Connie K. Grier wanted to protect her sons from the world. So it’s understandable that she panics when one of her sons ventures on his own by public transportation.
How many of you remember that 70s movie The Boy in the Plastic Bubble starring John Travolta? He played Tod, a boy who lived his entire life inside of a restrictive, purified environment. Tod played, learned, ate and slept in the plastic bubble…heck; even his first kiss with his pretty next-door neighbor involved him tasting the smooth clear Plexiglas of the protective shield….
Until, one day, Tod had to make a decision: Would he continue to live his life behind the Plexiglas and in spacesuits, or would he take a shot at experiencing the real world without protection, breathing unfiltered air and living an unfiltered life. Tod’s parents faced a potentially dangerous crossroads. Imagine the agony involved in allowing Tod to make his own decision, while at the same time feeling responsible for Tod’s life to the extent that they had to protect him from AIR.
I will be the first to admit that I have kept my sons in a life bubble of sorts; that I have always felt the need to protect them from the dangers of the world. One example of this is demonstrated by my driving them everywhere. EVERYWHERE. They have always been transported in a car. ALWAYS. I cannot remember one time that I utilized public transportation with my children, even though I traversed from North Philadelphia to Center City twice a day. Everyday. Alone. At the age of 10.
But times were different almost 40 years ago, right?
So, yes. Maybe after they have successfully completed their first couple of years of high school. Maybe after they had grown a few inches. Maybe after they have matured a little more would I be able to contemplate allowing them to ride public transportation.
And then came Work Study!
Work Study that would require one of the twins (and of course it would be the one who lives in his own head, unconcerned for the most part with his surroundings!!) to catch public transportation from school to Colombia North YMCA. And get this; the school wanted MY son on the subway…
I almost fainted when the notice came home. I attempted to keep my face deadpan in front of the boy; in my mind I was already calling Jesse Jackson and Al Sharpton, cause clearly this was a safety breach. I will confess, I asked the school ONE question…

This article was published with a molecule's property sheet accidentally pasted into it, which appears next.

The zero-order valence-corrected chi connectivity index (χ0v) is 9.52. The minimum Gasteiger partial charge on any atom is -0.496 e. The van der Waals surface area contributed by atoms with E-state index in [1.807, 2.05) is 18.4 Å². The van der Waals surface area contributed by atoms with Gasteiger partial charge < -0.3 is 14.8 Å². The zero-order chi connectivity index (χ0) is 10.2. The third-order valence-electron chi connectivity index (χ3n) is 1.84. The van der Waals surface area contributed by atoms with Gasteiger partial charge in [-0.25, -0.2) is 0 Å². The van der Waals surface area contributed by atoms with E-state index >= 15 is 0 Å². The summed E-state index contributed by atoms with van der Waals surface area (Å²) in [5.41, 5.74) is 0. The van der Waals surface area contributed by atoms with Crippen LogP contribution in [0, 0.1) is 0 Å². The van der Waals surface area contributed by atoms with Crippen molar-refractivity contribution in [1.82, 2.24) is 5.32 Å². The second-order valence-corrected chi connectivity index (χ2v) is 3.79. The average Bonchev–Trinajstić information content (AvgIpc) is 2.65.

“How about the C bus? My sons have never taken transportation and I would rather start them off with an above ground route”
“Uh…Mrs. Grier, the subway is faster, there will be two other students traveling with them, and one staff member on each end of he trip”
So I wrestled the tape over my mouth while I internally scream…
“What if the other students are absent?”
“What if he slips onto the subway tracks?”
WHAT IF DURING THE SECOND WEEK, ONE STUDENT RUNS AHEAD, THEIR TEACHER FOLLOWS AND THE TWO OF THEM GET STUCK IN THE SUBWAY CAR, LEAVING MY SON AND ANOTHER SEPTA NEWBIE TO FIGURE OUT THE TRIP AND GET OFF AT THE CORRECT STOP THEMSELVES (yes THIS actually happened).
As the weeks progressed, a routine was established where I receive a brief text when he arrived at the Y, and when he got back to school in the afternoon. In the ensuing three months he has navigated to and from the Y alone, he has encountered his first mentally disturbed face screamer at Broad and Oxford. He has walked alone or with a youth co-worker, to and from Master St. to Cecil B. Moore Avenue. Given a scary proposition, he has definitely risen to the occasion
He does it so confidently that four months later the looks at ME as if I am off my rocker to have ever been worried.
He’s growing up, and I, with my heart in my throat and the Grey Ghost (our family vehicle) at the ready, am beaming with pride.
So talk to me people. Would any of you describe yourselves as overprotective? What are some challenges you have faced around this issue and how did you address you challenge?